The Ballards - Greece Rhodes


Rhodes was our first visit to a Greek island, in 1992.
We made two mistakes: visiting at the height of Summer, in August, and neglecting to specify air-conditioning in our holiday plans, hence we spent the days swimming in the sea and roasting on the beach, and the nights dripping with sweat, tossing and turning. Ugh.

Rhodes is a beautiful island, once you get outside the main disco areas. Like Ibiza, it has an unfair reputation as a hedonist haven. It is true that many islands in the Mediterranean have pockets of deplorable ex-pat English Fish 'n chip bars and ludicrously hip and overpriced drug dens...I mean, nightclubs, but it is always a tiny minority in the main conurbations, and these islands should not be judged on these minority criteria.

Rhodes town, being a bit further, required a car, so reluctantly (we were very poor at the time) we shelled out for the ropiest Panda I've ever driven, which wheezed us to Rhodes harbour, and we finally found out what was up the steep hill the moped failed on as well.

Mandraki harbour in Rhodes Town is the best example of a typical Greek harbour I have ever seen: here oil tankers, 1970s hydrofoils, millionaire pleasure cruisers and sculls (sculls?), Mirror dinghys (huh?) share waterspace, and right next door a huge area is open for public swimming. Quite how many people get mown down by the hydrofoils every year I don't know but it must be huge.

Quite a lot of the architecture in Rhodes Town is Italian Fascist Modernist, unsurprising as the Italians occupied the island from 1912 to 1945. I would have thought they would have wanted to be rid of it after the end of the war but most of it has been repaired and is in daily, if unattractive, use

.We took a day trip to Symi which is within rifleshot of Turkey, which must have made times interesting over the years. We seemed to have chosen the hottest day of the year

.It's a small but picturesque place amost entirely reliant on tourism from Rhodes as the sponge diving industry failed after the 1st World War, presumably because of plastic sponges? Or maybe they just ran out?

There's a nice monastery and some very steep streets down to the harbour, populated mainly by snoozing cats in the heat of the day (the Greeks were indoors asleep, only mad dogs and Englishmen go out in the midday sun...)

In 2001 we took the children to Rhodes for their first family flying holiday abroad. Airtours get 10 out of 10; despite a 4-hour delay at Gatwick they were excellent. The girls loved the flights, although Lucy was a little scared during the take-off roll. Before we got on to the aeroplane we showed them from the viewing gallery what the planes did when they took off (because it's hard to see from inside the aeroplane) and they very quickly got used to the smooth ride. They were no trouble; they had plenty to do on the aeroplane, what with the activity bags, the seat controls and the radio, looking out of the windows at the matchbox-sized countryside below, and getting frightened by the clouds.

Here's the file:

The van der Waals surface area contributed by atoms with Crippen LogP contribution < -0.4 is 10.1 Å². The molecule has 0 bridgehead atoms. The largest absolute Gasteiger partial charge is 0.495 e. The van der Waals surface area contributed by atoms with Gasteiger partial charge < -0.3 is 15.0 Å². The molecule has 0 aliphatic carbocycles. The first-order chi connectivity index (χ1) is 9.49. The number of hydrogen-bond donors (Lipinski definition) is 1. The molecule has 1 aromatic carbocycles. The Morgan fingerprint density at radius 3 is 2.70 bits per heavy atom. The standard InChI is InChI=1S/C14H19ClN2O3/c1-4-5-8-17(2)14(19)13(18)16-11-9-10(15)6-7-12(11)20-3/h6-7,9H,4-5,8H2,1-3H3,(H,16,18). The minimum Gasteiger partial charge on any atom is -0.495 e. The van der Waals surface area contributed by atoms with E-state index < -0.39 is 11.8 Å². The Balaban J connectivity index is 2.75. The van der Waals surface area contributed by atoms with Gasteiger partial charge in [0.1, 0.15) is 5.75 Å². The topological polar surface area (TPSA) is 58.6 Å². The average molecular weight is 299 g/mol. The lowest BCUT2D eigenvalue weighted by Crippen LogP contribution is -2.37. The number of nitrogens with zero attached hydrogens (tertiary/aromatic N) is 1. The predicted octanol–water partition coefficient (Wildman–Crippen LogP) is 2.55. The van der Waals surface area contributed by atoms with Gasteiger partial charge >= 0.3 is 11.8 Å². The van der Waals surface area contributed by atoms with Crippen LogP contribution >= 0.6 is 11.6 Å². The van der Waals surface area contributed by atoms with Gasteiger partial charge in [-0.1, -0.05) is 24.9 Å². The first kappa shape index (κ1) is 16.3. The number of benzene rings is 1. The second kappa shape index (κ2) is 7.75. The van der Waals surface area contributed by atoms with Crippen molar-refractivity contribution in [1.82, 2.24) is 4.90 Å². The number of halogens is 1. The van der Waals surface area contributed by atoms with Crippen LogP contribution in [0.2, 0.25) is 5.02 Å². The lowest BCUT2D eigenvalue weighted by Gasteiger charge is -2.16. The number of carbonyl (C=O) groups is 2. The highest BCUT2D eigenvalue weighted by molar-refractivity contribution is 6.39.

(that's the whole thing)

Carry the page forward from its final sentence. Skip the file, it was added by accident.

We did an All-Inclusive deal, so didn't have to worry about funding extra ice-creams/pizzas/lunch/drinks etc. This suited us fine, the girls could go and eat whenever and whatever they liked. They ingested vast quantities of ice-cream and Lucy ate loads of pasta and rice, often having two or three lunches. It was interesting to see what she ate when out of our direct control. All the booze was included too, so we drank vast quantities of peculiarly-named cocktails and that, combined with sun and the sea-breeze, ensured a very relaxed week.

The only fly in the ointment was that the hotel's air-conditioning was not turned on (they turn it on in the middle of June!) so at night it was very hot, too hot to sleep well.

We resorted to using Mermaid Barbie to wedge under the room door to hold it open, and that made a great through draught. We renamed her "doorstop Barbie" as she had variable thickness legs, suitable for any floor to door height......

The food in the hotel was excellent, especially breakfast, and the girls ate well. They attended some Childrens' clubs but were really more interested in being around the pool and with us. They made friends with a couple of other girls (girls don't seem to like boys at this age) and had a great time.

We spent the whole week in the pool, basically, venturing out just once to buy postcards. Nessie and I had already been all over the island so not going sightseeing was OK by us. The girls didn't want to look around ancient ruins or go shopping in hot Rhodes town anyway.